The five things you need to know on Wednesday, June 27 2018
If Jeremy Corbyn wants to score some goals at PMQs today, all he has to do to is ask Theresa May which of her squabbling Cabinet ministers she agrees with. On Brexit, does she prefer Boris Johnson (‘f*ck business’), Jeremy Hunt (“inappropriate” Airbus) or Greg Clark (“listen to with respect”)? On defence, does she back Gavin Williamson (“I made her, I can break her”) or Liz Truss (“not macho to demand more money”)? On a sugar tax, does she back Hunt or doughnut-loving Truss? On wood-burning stoves or plastic straws, who’s right, Michael Gove or the Treasury Chief Secretary? On resigning over Heathrow, does she back Greg Hands ("it's about being true to your word") or Boris
(quitting "achieves nothing")? That’s five of Corbyn's six PMQs, right there.
Truss’s speech to the LSE last night certainly made waves, despite the bizarre efforts of one aide to unsay what she’s said about Michael Gove. Given her penchant for publicity (with Instagram and Twitter accounts that capture her very, ahem, distinctive voice), it’s not a surprise that she would want to ‘joke’ about fellow ministers in order to ram home a wider message about Tory sound money and personal freedom. But what is surprising is that No.10 would give prior
approval to a speech that highlighted Cabinet divisions so starkly in this week of all weeks. Some backbench MPs think that at a time when they are all whipped with merciless discipline, ministerial splits suggest there’s one rule for the troops and another for the officers. And as Truss would put it herself: That. Is. A. Disgrace.
Many Tories will instinctively agree with Truss’s ‘trust the people, not governments’ approach. Yet the real problem for the Chief Secretary is that many of her ministerial colleagues are simply not scared of her. If you’re neither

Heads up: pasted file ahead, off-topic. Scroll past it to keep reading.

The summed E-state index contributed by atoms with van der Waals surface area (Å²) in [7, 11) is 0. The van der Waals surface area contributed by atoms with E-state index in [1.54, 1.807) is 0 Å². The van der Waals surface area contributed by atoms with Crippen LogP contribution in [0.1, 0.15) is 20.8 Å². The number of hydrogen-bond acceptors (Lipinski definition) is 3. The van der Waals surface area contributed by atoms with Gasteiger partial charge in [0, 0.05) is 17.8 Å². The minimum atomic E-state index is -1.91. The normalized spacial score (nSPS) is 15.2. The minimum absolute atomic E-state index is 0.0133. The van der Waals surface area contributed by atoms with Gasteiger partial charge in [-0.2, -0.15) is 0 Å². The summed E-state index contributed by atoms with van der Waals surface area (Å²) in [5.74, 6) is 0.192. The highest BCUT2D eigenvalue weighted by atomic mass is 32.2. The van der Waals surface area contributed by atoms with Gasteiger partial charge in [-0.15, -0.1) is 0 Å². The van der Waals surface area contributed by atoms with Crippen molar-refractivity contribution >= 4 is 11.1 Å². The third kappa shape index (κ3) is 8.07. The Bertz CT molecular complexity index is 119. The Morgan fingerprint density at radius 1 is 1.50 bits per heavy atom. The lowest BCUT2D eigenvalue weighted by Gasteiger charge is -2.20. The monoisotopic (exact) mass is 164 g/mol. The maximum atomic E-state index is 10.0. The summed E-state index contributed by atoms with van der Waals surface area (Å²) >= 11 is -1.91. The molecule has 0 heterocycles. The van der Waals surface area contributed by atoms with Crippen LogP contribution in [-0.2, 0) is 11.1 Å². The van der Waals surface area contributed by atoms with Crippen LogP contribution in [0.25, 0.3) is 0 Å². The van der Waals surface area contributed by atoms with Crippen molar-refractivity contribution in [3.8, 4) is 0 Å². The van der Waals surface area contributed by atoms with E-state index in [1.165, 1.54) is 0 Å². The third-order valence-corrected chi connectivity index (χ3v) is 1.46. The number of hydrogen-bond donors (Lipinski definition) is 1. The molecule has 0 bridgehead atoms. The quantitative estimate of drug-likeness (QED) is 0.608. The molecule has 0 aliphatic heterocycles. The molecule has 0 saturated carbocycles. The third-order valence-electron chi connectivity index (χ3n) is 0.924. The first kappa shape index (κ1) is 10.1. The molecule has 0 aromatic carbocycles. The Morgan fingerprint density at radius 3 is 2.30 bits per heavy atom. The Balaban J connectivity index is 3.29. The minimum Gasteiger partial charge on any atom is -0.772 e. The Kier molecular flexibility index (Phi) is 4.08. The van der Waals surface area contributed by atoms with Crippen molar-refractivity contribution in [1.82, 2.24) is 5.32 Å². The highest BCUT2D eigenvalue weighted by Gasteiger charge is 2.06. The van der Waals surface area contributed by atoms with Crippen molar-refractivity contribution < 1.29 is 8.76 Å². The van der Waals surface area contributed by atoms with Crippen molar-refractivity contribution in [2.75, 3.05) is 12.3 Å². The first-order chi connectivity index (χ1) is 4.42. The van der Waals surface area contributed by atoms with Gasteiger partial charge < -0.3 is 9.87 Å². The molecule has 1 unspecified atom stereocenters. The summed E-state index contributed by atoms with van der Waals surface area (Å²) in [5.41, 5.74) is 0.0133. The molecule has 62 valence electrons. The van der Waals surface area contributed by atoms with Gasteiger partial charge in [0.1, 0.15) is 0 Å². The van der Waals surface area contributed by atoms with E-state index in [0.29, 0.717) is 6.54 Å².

feared nor respected (let alone actually liked), any job in politics is much tougher. And on all those counts, Theresa May has also struggled since her snap election debacle. That’s why former policy chief George Freeman hit a raw nerve yesterday when he told Radio 4 about the dangers of a squabbling top team. If the Tories fight the next election having lost their pro-business/anti-tax reputation, he said, “I fear we will lose - and we’ll deserve to.”
2. WISE GUYS DO COME FIRST?
Former Chief Secretary David Gauke was on the Today programme trying to clean up the mess after Truss’s attempted drive-by-shooting of several Cabinet colleagues. But Gauke couldn’t resist taking the opportunity to stand up for business in the Brexit row. “Business drives wealth and prosperity in this country, I think we should listen to what business has to say. I certainly don’t anyone should be dismissive”. Crucially, on Boris Johnson’s infamous “f*ck business” line, Gauke said it was “probably not wise”. But in modern politics, do wise guys (and gals) come first?
Gauke is not a member of the
Cabinet’s Brexit Strategy and Negotiations (“S&N”) sub-committee, but he along with others in the full Cabinet will get an equal say at the Chequers away-day now planned for next Friday. After months of headline-grabbing by Johnson, Gove and others, Gauke and the increasingly assertive Business Secretary Greg Clark finally seem to be getting their ‘soft Brexit’ message across. It feels like there's a 'no more Mister Nice Guy' message from the usually low-profile Remainers. And while the S&N committee is split down the middle, the full Cabinet has a 15 to 10 majority in favour of self-described “sensible” ministers. Will the day-long discussion of the Brexit White Paper next week see May herself finally come down on their side?
Clark’s speech to the Times CEO summit yesterday was notable for the way he went even further on the ‘shut up/don’t shut up business’ debate. He backed “evidence before ideology” on Brexit and even suggested a single market in services as well as goods, with “labour mobility” the key. Impeccably loyal to the PM, the Business Secretary is invoking the ire of pro-Brexit backbenchers and newspapers alike. That’s because he seems to part of a No.10 strategy (as spotted by the FT) to use business to give May cover for the softest possible Brexit. Many Remainers moaned during the EU referendum that firms were too scared to warn of job losses, but firms look less cowed now.
What may further upset Brexiteers is
this brutal assessment of US embassy officials in London. In the new Channel 4 documentary, they suggest the British economy ‘is going to tank’ after EU exit, that May hasn’t prepared the public for the bad news and that voters who are ‘very, very tired’ of austerity will react badly if Brexit leaves them poorer. Asking the PM if she disagrees with this analysis of our American allies could be Corbyn's final PMQ today.